This week we were challenged to think about what a “good” student is. In my mind there are no set instructions on how to be a good student, everyone is different and will succeed in different ways. Although there is a common image of the perfect student, it is important to consider that this image may not be the only one possible.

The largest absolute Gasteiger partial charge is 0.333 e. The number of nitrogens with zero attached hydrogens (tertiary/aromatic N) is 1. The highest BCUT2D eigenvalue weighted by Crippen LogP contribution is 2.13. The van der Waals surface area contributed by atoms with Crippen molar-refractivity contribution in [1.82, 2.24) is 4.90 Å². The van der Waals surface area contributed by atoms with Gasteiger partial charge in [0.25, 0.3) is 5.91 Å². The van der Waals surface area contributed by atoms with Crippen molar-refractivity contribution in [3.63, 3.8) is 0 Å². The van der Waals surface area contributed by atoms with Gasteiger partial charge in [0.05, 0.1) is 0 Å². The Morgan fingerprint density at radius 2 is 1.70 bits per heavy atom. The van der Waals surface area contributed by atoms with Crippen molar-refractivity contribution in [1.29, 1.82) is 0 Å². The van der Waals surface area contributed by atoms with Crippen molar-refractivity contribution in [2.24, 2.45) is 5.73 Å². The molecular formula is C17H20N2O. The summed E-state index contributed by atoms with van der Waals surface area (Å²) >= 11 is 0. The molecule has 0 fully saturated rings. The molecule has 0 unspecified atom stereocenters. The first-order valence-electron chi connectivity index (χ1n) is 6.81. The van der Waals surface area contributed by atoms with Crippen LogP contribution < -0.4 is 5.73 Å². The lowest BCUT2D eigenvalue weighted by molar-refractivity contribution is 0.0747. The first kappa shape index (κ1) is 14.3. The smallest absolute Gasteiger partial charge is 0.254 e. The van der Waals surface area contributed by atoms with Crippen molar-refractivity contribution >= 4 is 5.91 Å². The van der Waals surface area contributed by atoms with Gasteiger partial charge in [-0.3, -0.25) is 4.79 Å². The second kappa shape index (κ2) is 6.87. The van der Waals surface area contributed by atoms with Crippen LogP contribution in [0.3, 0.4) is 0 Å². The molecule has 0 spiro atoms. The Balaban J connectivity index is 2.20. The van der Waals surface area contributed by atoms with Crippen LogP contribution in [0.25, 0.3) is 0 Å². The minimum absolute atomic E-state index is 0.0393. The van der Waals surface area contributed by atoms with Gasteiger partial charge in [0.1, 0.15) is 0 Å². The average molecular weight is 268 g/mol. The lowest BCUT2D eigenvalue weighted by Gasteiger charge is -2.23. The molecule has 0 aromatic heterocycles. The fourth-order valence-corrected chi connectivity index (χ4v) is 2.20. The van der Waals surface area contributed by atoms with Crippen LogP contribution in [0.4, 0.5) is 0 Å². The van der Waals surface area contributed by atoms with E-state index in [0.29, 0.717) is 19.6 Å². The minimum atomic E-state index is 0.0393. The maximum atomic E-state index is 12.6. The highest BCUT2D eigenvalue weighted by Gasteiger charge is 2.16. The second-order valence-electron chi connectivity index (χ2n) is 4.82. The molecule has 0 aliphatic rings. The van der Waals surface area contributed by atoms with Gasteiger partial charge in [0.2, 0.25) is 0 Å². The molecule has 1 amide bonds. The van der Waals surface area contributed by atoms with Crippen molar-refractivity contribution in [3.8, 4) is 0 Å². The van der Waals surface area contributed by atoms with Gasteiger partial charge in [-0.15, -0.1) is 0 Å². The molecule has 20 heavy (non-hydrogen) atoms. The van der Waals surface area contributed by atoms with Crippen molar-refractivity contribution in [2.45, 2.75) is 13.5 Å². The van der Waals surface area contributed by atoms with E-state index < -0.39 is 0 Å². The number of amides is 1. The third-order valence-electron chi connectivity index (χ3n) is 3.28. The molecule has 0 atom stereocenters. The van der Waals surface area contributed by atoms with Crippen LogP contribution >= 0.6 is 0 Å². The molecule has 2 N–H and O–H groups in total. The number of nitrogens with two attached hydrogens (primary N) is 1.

According to the common-sense, a “good” student is someone who listens attentively in class and only questions what is meant to be questioned. A good student will learn what is meant to be learned and be able to show this on a test. They receive good grades and excel in evaluations. The students that are privileged by this definition of a good student are those who can sit still, listen and absorb information to later memorize and be tested on. By this definition I am considered a good student. I have always excelled at memorization and do very well on tests and evaluations. This definition makes it impossible to view students who do not fit this description of good students as well. Students who struggle to sit still, have troubles memorizing, and question the wrong things can also be good students just in a different way. Students who question the unexpected, for example, bring a new perspective into the classroom which is perhaps even new to the teacher. This definition of a good student makes it hard for teachers, parents and peers to see the students who act up as good students because they were never given the chance to show what they know in a different way.